- End the practice of locking up children in detention centers for misbehaviors that do not pose a risk to public safety.
- Promote the use of community-based alternatives to detention, like intensive therapeutic after-school programs or day treatment centers that address the underlying reasons for youth misbehavior.
- Encourage practices that deliver balanced, reasonable, and age-appropriate responses to youth whose cases make it to court.
- Divert children age 10 and under from court and into intensive services to prevent future misbehavior.
- Ensure all children receive fair and equitable treatment regardless of their race, ethnicity, or gender.
- SB 200 Implementation – Supporting effective implementation of Kentucky’s recent juvenile justice reform bill (SB 200), which passed in 2014, alongside other youth justice partners. Continue to track data and pursue additional reforms under discussion by the Juvenile Justice Oversight Council.
- Subcommittee for Equity and Justice for All Youth (SEJAY) – Statewide group focusing on reducing the over-representation of youth of color within Kentucky’s juvenile justice system.
Investing in What Works – For Kids, For Families and For Communities
Kentucky has seen substantial progress in the past couple of years on the number of youth locked up in Kentucky. As Justice Cabinet Secretary John Tilley shared in a recent interview, we’ve safely reduced the youth prison population by half … Continue Reading
Consistency, Communication, and Collaboration: Making School Resource Officers Work Best for Student Safety and Success
School Resource Officers (SRO), or law enforcement officers working in the school, were created to improve the safety of schools in response to school shootings. After years of being in place, we’ve learned what works for student safety and success, … Continue Reading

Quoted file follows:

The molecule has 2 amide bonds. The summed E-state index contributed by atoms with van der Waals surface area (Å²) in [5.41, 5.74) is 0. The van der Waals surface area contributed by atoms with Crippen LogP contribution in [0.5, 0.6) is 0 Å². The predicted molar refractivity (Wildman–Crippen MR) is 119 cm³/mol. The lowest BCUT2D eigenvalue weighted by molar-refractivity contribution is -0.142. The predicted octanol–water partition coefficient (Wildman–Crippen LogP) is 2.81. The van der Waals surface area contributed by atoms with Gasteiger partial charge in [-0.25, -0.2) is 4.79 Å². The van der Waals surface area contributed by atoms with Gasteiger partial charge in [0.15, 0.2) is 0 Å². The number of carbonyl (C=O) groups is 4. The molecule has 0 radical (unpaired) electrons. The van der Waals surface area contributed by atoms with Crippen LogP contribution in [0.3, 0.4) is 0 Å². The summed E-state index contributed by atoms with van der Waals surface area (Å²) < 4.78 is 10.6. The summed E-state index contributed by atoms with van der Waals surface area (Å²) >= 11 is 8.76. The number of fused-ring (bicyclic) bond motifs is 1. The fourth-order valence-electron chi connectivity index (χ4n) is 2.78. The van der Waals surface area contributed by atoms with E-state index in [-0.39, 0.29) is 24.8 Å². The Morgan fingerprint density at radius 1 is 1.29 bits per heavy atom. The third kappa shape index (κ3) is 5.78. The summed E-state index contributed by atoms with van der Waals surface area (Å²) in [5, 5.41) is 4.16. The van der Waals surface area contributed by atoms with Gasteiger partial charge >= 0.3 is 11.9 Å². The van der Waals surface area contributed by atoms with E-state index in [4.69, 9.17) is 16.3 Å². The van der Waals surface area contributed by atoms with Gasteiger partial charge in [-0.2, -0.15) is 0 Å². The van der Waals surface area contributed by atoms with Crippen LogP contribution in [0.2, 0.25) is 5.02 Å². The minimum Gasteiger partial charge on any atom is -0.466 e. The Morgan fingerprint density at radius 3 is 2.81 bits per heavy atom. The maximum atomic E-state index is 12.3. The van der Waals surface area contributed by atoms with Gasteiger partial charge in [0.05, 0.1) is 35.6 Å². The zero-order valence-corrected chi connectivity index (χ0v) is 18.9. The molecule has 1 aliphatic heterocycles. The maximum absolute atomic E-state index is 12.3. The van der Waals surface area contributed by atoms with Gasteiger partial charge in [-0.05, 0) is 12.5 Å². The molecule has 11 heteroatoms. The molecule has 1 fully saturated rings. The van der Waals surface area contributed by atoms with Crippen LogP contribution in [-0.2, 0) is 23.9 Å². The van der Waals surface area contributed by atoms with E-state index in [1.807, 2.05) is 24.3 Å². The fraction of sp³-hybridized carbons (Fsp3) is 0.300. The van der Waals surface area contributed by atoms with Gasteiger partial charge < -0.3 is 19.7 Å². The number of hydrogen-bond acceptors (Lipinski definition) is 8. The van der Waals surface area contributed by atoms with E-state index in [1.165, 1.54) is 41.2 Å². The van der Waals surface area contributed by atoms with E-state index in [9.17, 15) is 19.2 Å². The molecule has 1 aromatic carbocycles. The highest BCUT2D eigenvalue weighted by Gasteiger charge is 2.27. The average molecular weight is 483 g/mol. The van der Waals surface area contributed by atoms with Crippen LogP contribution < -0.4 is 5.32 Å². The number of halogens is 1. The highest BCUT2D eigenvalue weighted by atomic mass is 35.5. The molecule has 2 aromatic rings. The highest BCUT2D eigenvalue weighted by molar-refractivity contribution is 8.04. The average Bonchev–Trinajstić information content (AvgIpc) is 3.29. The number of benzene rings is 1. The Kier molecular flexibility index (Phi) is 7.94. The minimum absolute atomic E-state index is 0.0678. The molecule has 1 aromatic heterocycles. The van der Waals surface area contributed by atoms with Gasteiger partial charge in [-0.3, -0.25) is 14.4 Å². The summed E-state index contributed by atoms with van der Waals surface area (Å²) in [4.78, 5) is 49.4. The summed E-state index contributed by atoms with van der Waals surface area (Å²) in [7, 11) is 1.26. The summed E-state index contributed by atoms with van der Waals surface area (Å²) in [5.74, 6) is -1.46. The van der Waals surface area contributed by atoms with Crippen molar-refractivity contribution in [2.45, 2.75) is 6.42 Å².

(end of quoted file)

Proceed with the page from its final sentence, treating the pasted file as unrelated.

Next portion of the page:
Vote for Kids!
Your vote is your voice! In celebration of National Voter Registration Day, we encourage all Kentuckians of voting age to register. The November 8th ballot will include presidential candidates, as well as U.S. representatives and senators, Kentucky state representatives and senators, … Continue Reading
Kids Should Be Treated Like Kids: A Presentation to the Juvenile Justice Oversight Council
Children are not little adults. We don’t expect a little league baseball player to pitch like a high school player. Young children start at the very basic level with a tee and an adult guiding them on how to hit … Continue Reading
Kentucky’s Juvenile Justice Reforms: Shifting from Implementation to Integration and Collaboration
Kentucky’s juvenile justice reforms have reached their first year of full implementation and we are seeing positive results in making sure the state’s response matches what youth need to keep them from committing future offenses. Now with implementation well underway, … Continue Reading
ResourcesFind a behavioral health provider for a child in need in your county:
Children’s Alliance Directory of Services (not a comprehensive list for each county)Find state and county level data on youth justice:
Visit the KIDS COUNT Data CenterLearn more about SB 200: